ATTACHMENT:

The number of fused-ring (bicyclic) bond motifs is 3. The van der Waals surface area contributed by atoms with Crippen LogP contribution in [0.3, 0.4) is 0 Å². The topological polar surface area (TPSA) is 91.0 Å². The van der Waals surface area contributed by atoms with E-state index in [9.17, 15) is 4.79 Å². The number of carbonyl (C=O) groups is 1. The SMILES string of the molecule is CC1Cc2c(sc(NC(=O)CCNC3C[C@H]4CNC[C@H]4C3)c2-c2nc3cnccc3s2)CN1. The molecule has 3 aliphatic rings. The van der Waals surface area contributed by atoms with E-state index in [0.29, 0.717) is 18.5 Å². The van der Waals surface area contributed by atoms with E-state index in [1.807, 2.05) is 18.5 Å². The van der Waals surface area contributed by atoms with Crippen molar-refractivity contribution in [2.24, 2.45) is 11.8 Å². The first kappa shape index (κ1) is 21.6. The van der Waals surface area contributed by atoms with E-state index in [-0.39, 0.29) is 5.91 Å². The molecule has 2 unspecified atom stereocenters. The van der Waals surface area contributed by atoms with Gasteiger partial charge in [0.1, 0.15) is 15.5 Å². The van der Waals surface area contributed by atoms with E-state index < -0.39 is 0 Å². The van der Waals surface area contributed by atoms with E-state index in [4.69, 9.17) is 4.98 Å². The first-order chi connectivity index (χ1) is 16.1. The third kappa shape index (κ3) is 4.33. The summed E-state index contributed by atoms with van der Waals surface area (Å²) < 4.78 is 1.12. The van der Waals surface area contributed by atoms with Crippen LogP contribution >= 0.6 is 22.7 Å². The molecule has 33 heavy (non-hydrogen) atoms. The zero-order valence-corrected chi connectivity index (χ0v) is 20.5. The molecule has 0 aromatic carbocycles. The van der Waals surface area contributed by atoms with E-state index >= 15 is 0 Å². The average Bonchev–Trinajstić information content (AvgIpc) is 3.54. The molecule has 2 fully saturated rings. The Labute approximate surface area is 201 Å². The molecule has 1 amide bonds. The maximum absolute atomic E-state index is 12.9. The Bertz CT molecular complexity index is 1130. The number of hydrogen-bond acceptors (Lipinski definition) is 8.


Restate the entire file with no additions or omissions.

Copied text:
The number of fused-ring (bicyclic) bond motifs is 3. The van der Waals surface area contributed by atoms with Crippen LogP contribution in [0.3, 0.4) is 0 Å². The topological polar surface area (TPSA) is 91.0 Å². The van der Waals surface area contributed by atoms with E-state index in [9.17, 15) is 4.79 Å². The number of carbonyl (C=O) groups is 1. The SMILES string of the molecule is CC1Cc2c(sc(NC(=O)CCNC3C[C@H]4CNC[C@H]4C3)c2-c2nc3cnccc3s2)CN1. The molecule has 3 aliphatic rings. The van der Waals surface area contributed by atoms with E-state index in [0.29, 0.717) is 18.5 Å². The van der Waals surface area contributed by atoms with E-state index in [1.807, 2.05) is 18.5 Å². The van der Waals surface area contributed by atoms with Crippen molar-refractivity contribution in [2.24, 2.45) is 11.8 Å². The first kappa shape index (κ1) is 21.6. The van der Waals surface area contributed by atoms with E-state index in [-0.39, 0.29) is 5.91 Å². The molecule has 2 unspecified atom stereocenters. The van der Waals surface area contributed by atoms with Gasteiger partial charge in [0.1, 0.15) is 15.5 Å². The van der Waals surface area contributed by atoms with E-state index < -0.39 is 0 Å². The van der Waals surface area contributed by atoms with E-state index in [4.69, 9.17) is 4.98 Å². The first-order chi connectivity index (χ1) is 16.1. The third kappa shape index (κ3) is 4.33. The summed E-state index contributed by atoms with van der Waals surface area (Å²) < 4.78 is 1.12. The van der Waals surface area contributed by atoms with Crippen LogP contribution >= 0.6 is 22.7 Å². The molecule has 33 heavy (non-hydrogen) atoms. The zero-order valence-corrected chi connectivity index (χ0v) is 20.5. The molecule has 0 aromatic carbocycles. The van der Waals surface area contributed by atoms with E-state index >= 15 is 0 Å². The average Bonchev–Trinajstić information content (AvgIpc) is 3.54. The molecule has 2 fully saturated rings. The Labute approximate surface area is 201 Å². The molecule has 1 amide bonds. The maximum absolute atomic E-state index is 12.9. The Bertz CT molecular complexity index is 1130. The number of hydrogen-bond acceptors (Lipinski definition) is 8.